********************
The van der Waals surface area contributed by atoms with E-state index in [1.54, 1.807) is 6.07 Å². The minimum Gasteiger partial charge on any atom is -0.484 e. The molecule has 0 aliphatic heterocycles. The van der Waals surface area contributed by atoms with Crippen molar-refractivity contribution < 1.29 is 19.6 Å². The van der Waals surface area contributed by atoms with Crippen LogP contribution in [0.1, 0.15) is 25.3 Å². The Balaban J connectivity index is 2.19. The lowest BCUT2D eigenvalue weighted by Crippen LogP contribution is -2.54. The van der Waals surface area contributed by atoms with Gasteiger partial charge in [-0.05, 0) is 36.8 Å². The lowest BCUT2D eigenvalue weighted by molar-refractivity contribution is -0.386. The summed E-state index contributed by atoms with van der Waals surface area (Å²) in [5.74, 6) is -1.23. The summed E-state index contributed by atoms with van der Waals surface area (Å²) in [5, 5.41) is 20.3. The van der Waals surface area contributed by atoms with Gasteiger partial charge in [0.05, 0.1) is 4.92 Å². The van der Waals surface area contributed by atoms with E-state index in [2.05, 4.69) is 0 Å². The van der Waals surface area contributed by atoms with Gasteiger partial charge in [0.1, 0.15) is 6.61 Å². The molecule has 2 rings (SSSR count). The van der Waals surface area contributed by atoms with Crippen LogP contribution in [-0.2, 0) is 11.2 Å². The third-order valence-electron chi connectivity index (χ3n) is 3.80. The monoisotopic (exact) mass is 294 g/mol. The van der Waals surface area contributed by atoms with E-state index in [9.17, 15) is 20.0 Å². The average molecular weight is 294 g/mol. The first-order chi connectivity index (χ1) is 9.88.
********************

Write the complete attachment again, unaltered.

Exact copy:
The van der Waals surface area contributed by atoms with E-state index in [1.54, 1.807) is 6.07 Å². The minimum Gasteiger partial charge on any atom is -0.484 e. The molecule has 0 aliphatic heterocycles. The van der Waals surface area contributed by atoms with Crippen molar-refractivity contribution < 1.29 is 19.6 Å². The van der Waals surface area contributed by atoms with Crippen LogP contribution in [0.1, 0.15) is 25.3 Å². The Balaban J connectivity index is 2.19. The lowest BCUT2D eigenvalue weighted by Crippen LogP contribution is -2.54. The van der Waals surface area contributed by atoms with Gasteiger partial charge in [-0.05, 0) is 36.8 Å². The lowest BCUT2D eigenvalue weighted by molar-refractivity contribution is -0.386. The summed E-state index contributed by atoms with van der Waals surface area (Å²) in [5.74, 6) is -1.23. The summed E-state index contributed by atoms with van der Waals surface area (Å²) in [5, 5.41) is 20.3. The van der Waals surface area contributed by atoms with Gasteiger partial charge in [0.05, 0.1) is 4.92 Å². The van der Waals surface area contributed by atoms with E-state index in [2.05, 4.69) is 0 Å². The van der Waals surface area contributed by atoms with Gasteiger partial charge in [0.1, 0.15) is 6.61 Å². The molecule has 2 rings (SSSR count). The van der Waals surface area contributed by atoms with Crippen LogP contribution in [-0.2, 0) is 11.2 Å². The third-order valence-electron chi connectivity index (χ3n) is 3.80. The monoisotopic (exact) mass is 294 g/mol. The van der Waals surface area contributed by atoms with E-state index in [9.17, 15) is 20.0 Å². The average molecular weight is 294 g/mol. The first-order chi connectivity index (χ1) is 9.88.